one country two systems

One of the “Big Three” credit rating agencies, Fitch Ratings, recently downgraded Hong Kong’s credit rating to AA (from AA+). The move was in reaction to concern over China’s growing influence and amid global worries that Hong Kong’s special ‘One Country, Two System’ status may be deteriorating. 

At the same time, China is steamrolling its way toward a digital version of the Yuan. This new currency is looking like it will enable peer to peer transactions. (However, such peer to peer experiences will still fall under Chinese law. Meaning it would lean heavily towards state surveillance via internet restrictions and social trading scores.)

As a result of the rating decrease, Hong Kong’s business sector could likely see higher loan rates, which would have trickle effects on Hong Kong’s economy. This represents the first time Fitch has altered Hong Kong’s AA+ rating since 1995, two years before British rule ended. 

Hong Kong’s Chief Executive, Carrie Lam, disagreed with the downgrade, reaffirming China’s and Hong Kong’s commitment to preserving the One Country Two Systems policy.

One Country Two Systems – How it all started

After coming under British rule in 1941 during the 1st Opium Wars, Hong Kong was named a British Dependent Territory. In 1898, a 99-year lease was signed by the British and Chinese governments enabling the Brits to rule the Territory during that entire duration. This was the case except during WWII, when Japanese seized it from 1941-1945.

When the lease expired in 1997, Britain ceded their rule back to China. But this was on the condition that China allow Hong Kong to keep its One Country Two System form of governance. To that end, Hong Kong became a Special Administrative District (SAD). Even though it was considered Chinese, the SAD would retain its own government and currency (HKD).

Why would China agree to that? Because Hong Kong has been, and is today, the global trading center that connects China with the Western world.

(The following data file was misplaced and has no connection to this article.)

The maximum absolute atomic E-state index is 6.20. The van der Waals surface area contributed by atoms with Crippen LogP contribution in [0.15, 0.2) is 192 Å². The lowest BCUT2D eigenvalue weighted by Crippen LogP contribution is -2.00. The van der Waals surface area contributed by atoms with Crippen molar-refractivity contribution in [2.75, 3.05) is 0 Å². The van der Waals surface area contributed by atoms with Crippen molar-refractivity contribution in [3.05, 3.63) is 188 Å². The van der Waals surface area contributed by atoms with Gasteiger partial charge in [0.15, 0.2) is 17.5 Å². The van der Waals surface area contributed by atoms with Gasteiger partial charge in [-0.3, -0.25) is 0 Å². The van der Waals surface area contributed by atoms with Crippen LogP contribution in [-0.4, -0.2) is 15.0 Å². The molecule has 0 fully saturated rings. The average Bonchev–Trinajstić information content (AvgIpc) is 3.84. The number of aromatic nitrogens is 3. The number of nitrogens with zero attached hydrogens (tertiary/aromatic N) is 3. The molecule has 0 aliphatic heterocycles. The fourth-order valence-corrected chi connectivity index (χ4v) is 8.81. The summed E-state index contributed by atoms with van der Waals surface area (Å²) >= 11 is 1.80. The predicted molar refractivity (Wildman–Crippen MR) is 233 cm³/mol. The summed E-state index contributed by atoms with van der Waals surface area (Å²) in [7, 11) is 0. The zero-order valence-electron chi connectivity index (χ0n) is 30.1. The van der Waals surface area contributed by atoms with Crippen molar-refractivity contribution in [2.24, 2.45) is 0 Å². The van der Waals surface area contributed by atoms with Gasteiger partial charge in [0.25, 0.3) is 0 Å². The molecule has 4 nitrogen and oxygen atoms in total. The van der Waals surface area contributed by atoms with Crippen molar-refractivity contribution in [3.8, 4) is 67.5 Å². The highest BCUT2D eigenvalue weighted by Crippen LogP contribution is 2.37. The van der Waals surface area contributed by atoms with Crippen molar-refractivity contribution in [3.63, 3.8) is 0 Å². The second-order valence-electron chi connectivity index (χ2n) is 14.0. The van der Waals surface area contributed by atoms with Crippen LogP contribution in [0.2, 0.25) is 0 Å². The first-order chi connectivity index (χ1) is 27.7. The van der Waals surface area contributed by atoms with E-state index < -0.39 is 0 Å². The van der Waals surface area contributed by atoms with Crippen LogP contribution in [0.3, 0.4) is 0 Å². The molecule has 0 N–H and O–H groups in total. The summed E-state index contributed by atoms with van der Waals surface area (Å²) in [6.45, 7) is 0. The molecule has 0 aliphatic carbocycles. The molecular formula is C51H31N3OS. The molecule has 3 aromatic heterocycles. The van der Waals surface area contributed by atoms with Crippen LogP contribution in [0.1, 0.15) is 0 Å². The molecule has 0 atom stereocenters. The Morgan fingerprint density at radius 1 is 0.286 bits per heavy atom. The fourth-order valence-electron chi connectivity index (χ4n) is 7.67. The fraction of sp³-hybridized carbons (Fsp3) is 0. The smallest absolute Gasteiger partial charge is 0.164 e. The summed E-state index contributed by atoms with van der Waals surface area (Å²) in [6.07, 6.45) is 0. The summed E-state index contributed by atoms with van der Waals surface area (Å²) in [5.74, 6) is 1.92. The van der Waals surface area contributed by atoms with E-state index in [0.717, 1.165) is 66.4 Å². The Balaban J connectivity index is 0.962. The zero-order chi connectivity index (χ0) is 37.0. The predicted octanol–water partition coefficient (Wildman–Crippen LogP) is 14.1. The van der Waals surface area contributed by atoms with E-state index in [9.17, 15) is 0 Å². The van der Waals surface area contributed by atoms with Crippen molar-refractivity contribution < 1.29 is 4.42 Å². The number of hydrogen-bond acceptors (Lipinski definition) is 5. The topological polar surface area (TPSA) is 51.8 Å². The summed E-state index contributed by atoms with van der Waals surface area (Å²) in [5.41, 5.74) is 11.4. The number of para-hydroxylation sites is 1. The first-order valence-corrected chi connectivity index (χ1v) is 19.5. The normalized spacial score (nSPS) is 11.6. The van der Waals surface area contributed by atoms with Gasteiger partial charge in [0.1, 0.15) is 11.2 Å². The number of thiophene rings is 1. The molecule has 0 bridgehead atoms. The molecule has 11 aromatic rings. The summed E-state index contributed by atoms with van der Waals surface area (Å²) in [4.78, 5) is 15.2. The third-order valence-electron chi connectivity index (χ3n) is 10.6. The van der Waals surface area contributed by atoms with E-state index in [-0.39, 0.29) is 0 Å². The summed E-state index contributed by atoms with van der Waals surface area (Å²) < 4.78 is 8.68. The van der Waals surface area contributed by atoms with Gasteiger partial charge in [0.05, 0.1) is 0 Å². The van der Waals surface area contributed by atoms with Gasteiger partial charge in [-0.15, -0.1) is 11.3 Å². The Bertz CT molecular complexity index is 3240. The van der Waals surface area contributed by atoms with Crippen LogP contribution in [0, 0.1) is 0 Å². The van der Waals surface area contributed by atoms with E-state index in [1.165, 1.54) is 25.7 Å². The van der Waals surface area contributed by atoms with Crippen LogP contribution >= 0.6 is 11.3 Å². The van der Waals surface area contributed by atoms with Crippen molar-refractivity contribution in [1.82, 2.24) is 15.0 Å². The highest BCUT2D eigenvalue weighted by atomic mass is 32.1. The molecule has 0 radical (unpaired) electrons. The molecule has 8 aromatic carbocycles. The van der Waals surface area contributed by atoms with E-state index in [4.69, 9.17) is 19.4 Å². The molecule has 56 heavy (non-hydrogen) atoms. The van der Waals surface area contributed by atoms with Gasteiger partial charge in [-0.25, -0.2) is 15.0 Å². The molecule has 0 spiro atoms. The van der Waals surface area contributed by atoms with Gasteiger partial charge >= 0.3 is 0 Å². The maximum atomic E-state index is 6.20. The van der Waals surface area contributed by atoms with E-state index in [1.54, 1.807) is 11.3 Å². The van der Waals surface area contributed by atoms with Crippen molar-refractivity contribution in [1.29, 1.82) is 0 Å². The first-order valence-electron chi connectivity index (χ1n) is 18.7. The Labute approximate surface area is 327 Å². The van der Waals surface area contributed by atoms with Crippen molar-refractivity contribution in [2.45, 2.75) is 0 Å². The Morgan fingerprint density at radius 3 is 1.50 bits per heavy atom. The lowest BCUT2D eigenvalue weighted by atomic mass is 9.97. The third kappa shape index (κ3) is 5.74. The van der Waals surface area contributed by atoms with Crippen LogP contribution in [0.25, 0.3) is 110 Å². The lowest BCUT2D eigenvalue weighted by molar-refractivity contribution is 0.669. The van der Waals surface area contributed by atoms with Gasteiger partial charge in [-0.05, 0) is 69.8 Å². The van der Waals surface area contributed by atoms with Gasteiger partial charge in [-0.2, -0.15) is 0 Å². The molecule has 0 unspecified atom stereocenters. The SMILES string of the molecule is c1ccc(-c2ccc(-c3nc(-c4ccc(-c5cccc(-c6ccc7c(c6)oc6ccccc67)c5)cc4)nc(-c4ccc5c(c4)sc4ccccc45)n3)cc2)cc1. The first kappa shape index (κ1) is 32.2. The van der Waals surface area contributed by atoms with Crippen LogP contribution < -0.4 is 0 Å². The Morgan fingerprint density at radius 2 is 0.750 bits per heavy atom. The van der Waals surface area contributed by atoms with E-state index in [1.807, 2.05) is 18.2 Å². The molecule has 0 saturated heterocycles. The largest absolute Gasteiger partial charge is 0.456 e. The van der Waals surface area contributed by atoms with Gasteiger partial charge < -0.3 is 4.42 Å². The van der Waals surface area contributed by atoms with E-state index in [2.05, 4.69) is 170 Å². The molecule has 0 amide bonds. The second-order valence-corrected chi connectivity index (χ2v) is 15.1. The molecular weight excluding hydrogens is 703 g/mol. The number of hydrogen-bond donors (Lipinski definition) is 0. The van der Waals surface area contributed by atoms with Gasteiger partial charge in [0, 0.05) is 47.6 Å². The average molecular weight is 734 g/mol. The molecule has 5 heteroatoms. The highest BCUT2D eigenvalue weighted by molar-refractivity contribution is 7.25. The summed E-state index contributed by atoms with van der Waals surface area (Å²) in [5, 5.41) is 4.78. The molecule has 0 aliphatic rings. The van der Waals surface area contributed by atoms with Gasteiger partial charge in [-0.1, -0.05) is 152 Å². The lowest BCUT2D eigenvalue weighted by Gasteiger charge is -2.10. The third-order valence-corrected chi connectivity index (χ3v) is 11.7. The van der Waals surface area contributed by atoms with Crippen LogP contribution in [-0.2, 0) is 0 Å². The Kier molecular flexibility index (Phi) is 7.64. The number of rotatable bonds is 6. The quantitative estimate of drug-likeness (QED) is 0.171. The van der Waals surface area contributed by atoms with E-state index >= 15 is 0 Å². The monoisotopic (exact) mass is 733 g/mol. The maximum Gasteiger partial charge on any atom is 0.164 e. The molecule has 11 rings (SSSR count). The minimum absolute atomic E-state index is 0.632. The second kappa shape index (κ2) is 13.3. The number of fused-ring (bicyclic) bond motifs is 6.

Of course this also benefited Western powers, many of whom now have their regional headquarters in Hong Kong. There, they can continue doing business in Asia without coming under China’s law, and without having to officially endorse any humanitarian differences.

Update on Hong Kong protests

In Hong Kong, their own dynamic economy and status as a leading global hub for business has been hurting since protests began in June 2019. News of violence, riots and police actions throughout the summer have especially affected retail and tourism sectors. According to Forbes, Hong Kong experienced a 40% decrease in tourism revenue in August 2019 from the previous year.

The protests began in reaction to Beijing officials pushing for laws enabling them to transfer Hong Kong residents to the mainland, for instance in the case of an investigation. Recently, Lam withdrew the controversial Extradition Bill in hopes of calming the fears of Hong Kong residents. All while reaffirming her commitment to the One Country Two Systems protocol.

Overall, the proposed law and subsequent protests delivered uncertainty throughout the region and beyond. Our economy is becoming ever more global with the impact of events in Hong Kong spreading far and wide through our business (not to mention, social) interconnectedness.

How much is FUD?

This movement, which has been carefully watched from across the globe, has no doubt been victim to manipulation from multiple external forces. Who exactly is behind any manipulations and to what extent is largely unclear. Though one general suspicion was reported by the New York Times:  China had used Twitter and Facebook to spread disinformation. Living in the world as it is today, it would be hard to believe that this sort of propaganda would be restricted to just one side of the coin.

Some people believe that the demonstrations point to a general move towards further independence for Hong Kong. Others view it as FUD created to strengthen or weaken China’s economic power. Independence from China would alter the world economic landscape – Hong Kong has long been China’s bridge to Western and global business acceptance.

Factors fueling uncertainty

But there have been many other developments leading up to and following the summer demonstrations that have also come into play:

  • Trade wars – China and the US have been parlaying, with both governments wanting to come out ahead. The US of course, is currently led by a POTUS whose Tweets are now being traded against by JP Morgan analysts using their just revealed, Volfefe index.